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South Lanarkshire

Population 15,549. Figures taken from 2001 Census.

Larkhall sits in the rolling countryside of Avondale and is situated to the south east of Hamilton with excellent access to the M74 motorway. The town has two stations, Larkhall Central and Merryton, with a half-hourly service via Hamilton, Glasgow and Partick to Dalmuir.

The town is also to benefit from a new cycle route, connecting it to Hamilton, having been one of the successful projects in a Sustrans lottery bid in 2007.

The Clyde Valley is just minutes away with its selection of garden centres, tea rooms, country walks, parks and pony trekking. If it's history you're after, Chatelherault Country Park is two miles away and the kids can be entertained in its huge adventure playground, while Craignethan Castle is six miles away.

Following the decline of the coal industry around Larkhall in the 1940s a programme of diversification in both manufacturing and services attracted new business to the area. Among today's large employers are plastic manufacturers Rosti. And four new industrial units were constructed in 2007 at a cost of 800,000.

Housing in Larkhall ranges from public sector homes (with houses currently available for let) and private flats to country cottages and family villas. There are many established housing estates dating from the 1960s as well as new builds of private and housing association accommodation in Larkhall and its environs.

Larkhall has a selection of primary schools and once the multi-million pound schools modernisation programme is complete the town will have a brand new purpose-built secondary school on a site adjacent to the existing Larkhall Academy and Leisure Centre.

For walkers, there are stunning pathways that join the Clyde Walkway through the Avon Gorge at Morgan Glen and pleasant strolls down to the park and the Applebank Inn at Millheugh. From there, there are good paths all the way along the river to Chatelherault.

For golfers, Larkhall Golf Course is situated on the edge of town and for the more adventurous there's the Larkhall outdoor kart circuit, Summerlee, where many of today's motor sports greats started their careers, including David Coulthard, Dario Franchitti and Le Mans winner Alan McNish.

The local newspapers are the Hamilton Advertiser, Larkhall Echoes and the Lanarkshire Extra.


Larkhall has a selection of traditional and specialist shops along its main street as well as coffee shops and cafes. There are also Co-op and Somerfield supermarkets for food shopping and a number of furniture outlets.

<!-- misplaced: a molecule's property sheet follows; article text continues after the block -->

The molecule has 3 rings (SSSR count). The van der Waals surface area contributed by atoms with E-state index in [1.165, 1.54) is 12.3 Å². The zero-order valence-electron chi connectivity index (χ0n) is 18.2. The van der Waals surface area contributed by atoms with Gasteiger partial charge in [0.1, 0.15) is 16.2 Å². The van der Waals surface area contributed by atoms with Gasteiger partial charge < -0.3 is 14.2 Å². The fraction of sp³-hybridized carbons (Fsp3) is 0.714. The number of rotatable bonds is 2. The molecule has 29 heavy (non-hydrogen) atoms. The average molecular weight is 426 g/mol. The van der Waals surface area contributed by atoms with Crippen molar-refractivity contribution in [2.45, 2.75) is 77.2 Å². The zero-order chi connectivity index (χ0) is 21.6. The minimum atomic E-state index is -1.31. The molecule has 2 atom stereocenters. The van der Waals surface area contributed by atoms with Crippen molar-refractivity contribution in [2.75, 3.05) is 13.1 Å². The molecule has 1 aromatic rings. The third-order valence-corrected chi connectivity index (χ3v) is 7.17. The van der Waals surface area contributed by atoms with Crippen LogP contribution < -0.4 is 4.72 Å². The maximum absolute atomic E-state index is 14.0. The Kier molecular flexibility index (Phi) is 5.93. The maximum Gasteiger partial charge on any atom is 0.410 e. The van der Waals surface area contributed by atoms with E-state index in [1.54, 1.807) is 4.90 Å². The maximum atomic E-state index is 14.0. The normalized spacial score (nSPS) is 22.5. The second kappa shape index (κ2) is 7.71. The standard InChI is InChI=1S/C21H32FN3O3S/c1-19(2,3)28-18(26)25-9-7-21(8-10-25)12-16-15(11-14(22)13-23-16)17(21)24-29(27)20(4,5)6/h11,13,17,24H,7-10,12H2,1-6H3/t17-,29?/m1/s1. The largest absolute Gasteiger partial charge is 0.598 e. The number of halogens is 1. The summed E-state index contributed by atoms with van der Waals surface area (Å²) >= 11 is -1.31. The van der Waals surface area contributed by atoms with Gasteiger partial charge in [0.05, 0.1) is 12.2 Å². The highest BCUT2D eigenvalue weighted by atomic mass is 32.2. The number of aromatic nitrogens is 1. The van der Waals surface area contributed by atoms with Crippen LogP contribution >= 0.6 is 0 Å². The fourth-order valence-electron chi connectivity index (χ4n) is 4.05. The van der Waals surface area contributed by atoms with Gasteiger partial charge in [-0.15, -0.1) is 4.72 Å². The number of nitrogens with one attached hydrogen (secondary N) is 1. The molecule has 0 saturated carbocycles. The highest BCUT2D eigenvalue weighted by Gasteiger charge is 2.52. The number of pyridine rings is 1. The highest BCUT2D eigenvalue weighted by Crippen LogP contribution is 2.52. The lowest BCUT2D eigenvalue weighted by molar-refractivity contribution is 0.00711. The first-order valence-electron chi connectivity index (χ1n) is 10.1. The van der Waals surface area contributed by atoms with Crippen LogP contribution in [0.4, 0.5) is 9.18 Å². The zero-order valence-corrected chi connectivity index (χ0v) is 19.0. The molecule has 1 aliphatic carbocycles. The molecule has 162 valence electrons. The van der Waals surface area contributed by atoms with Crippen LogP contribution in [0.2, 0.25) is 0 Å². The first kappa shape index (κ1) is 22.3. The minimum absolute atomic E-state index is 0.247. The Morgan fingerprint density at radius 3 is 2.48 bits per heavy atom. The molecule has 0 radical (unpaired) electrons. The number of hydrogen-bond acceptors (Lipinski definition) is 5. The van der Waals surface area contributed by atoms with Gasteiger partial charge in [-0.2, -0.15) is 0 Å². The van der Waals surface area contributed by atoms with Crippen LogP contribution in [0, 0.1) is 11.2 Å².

How to get there

By rail, the town's two stations, Larkhall Central and Merryton, have a half-hourly service to Dalmuir via Hamilton, Glasgow and Partick. By car Larkhall is easily reached from the M74 and lies on the B7078 from either Hamilton or Kirkmuirhill. Larkhall has bus services to various towns in the surrounding area as well as to Glasgow.


Larkhall's name is thought to originate from the Gaelic "Laverockha" meaning "lark on the hill" and maps from the 15th and 16th centuries show place names with similar spellings in the area. In the early 14th century the area was known as Machanshire and later Dalserf. Larkhall wasn't in common use until the 18th century.

The main industry in Larkhall during the 17th and 18th centuries was weaving and much of the old part of the town consists of weavers' cottages. The Larkhall and Pleasance Building Society opened in 1814, followed by the Larkhall Building Society in 1824, enabling so many weavers to own their homes that Larkhall became known as "the town of bonnet lairds".

Coal mining came to Larkhall around the end of the 18th century as the town lay in the heart of the Lanarkshire coalfields and by the 1920s most of its people were miners. As the coal industry declined, others came in its wake including a brick works, fireclay works, chemical works and several quarries and foundries.

Larkhall's railway was completed as far as Netherburn around 1856 with Larkhall East Station upgraded to serve passengers in 1868. By 1905 the railway was so popular that the new Central Larkhall Station was opened. Unfortunately, both stations were closed under the Beeching cuts of the 1960s. However, in 2005 a new railway line was completed and now links the town's Larkhall Central and Merryton stations to Dalmuir via Hamilton, Glasgow and Partick.

The area surrounding Larkhall includes several small villages such as Netherburn, Ashgill and Dalserf. Dalserf was once a main stopover on the road north and had five inns and a ferry across the Clyde. By the 1820s Garrion Bridge had been built to take the traffic past the village. The Old Parish Church in Dalserf was erected in 1655 and was renovated in the 1970s.

Netherburn is a close knit community outside Larkhall with a lively community hall. Ashgill was originally an area of miners' houses known as Ashgillhead. It was rebuilt in the 1920s and renamed Ashgill.

Millheugh, down the steep Avon Gorge from Larkhall was a popular area for fruit growing with crops such as apples, pears and plums. At one time, the area adjacent to Millheugh, a popular local beauty spot, was known as the bleachfields as it was once the site of a local dye works. The area also boasts its own ghost, the Black Lady who is said to haunt the Applebank Inn.

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